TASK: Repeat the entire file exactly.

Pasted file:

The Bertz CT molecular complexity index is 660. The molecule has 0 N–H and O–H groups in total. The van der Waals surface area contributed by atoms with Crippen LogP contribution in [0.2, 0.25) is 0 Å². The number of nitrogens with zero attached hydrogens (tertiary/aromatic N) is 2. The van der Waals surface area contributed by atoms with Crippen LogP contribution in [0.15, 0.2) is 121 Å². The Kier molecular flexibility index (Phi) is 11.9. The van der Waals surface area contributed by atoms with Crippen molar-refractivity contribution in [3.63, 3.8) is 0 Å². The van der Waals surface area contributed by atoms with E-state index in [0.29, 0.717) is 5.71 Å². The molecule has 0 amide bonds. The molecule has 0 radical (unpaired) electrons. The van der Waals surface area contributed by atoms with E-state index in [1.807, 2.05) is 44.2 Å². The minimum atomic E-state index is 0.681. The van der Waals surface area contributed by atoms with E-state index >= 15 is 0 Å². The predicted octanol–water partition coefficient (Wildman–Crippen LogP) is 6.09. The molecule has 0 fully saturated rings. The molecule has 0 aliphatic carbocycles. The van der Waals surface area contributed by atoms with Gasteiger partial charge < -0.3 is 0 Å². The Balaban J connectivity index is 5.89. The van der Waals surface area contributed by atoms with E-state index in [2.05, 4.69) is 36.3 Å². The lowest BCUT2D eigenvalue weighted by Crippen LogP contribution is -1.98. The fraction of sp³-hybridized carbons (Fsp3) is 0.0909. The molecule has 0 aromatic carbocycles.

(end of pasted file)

The Bertz CT molecular complexity index is 660. The molecule has 0 N–H and O–H groups in total. The van der Waals surface area contributed by atoms with Crippen LogP contribution in [0.2, 0.25) is 0 Å². The number of nitrogens with zero attached hydrogens (tertiary/aromatic N) is 2. The van der Waals surface area contributed by atoms with Crippen LogP contribution in [0.15, 0.2) is 121 Å². The Kier molecular flexibility index (Phi) is 11.9. The van der Waals surface area contributed by atoms with Crippen molar-refractivity contribution in [3.63, 3.8) is 0 Å². The van der Waals surface area contributed by atoms with E-state index in [0.29, 0.717) is 5.71 Å². The molecule has 0 amide bonds. The molecule has 0 radical (unpaired) electrons. The van der Waals surface area contributed by atoms with E-state index in [1.807, 2.05) is 44.2 Å². The minimum atomic E-state index is 0.681. The van der Waals surface area contributed by atoms with E-state index >= 15 is 0 Å². The predicted octanol–water partition coefficient (Wildman–Crippen LogP) is 6.09. The molecule has 0 fully saturated rings. The molecule has 0 aliphatic carbocycles. The van der Waals surface area contributed by atoms with Gasteiger partial charge < -0.3 is 0 Å². The Balaban J connectivity index is 5.89. The van der Waals surface area contributed by atoms with E-state index in [2.05, 4.69) is 36.3 Å². The lowest BCUT2D eigenvalue weighted by Crippen LogP contribution is -1.98. The fraction of sp³-hybridized carbons (Fsp3) is 0.0909. The molecule has 0 aromatic carbocycles.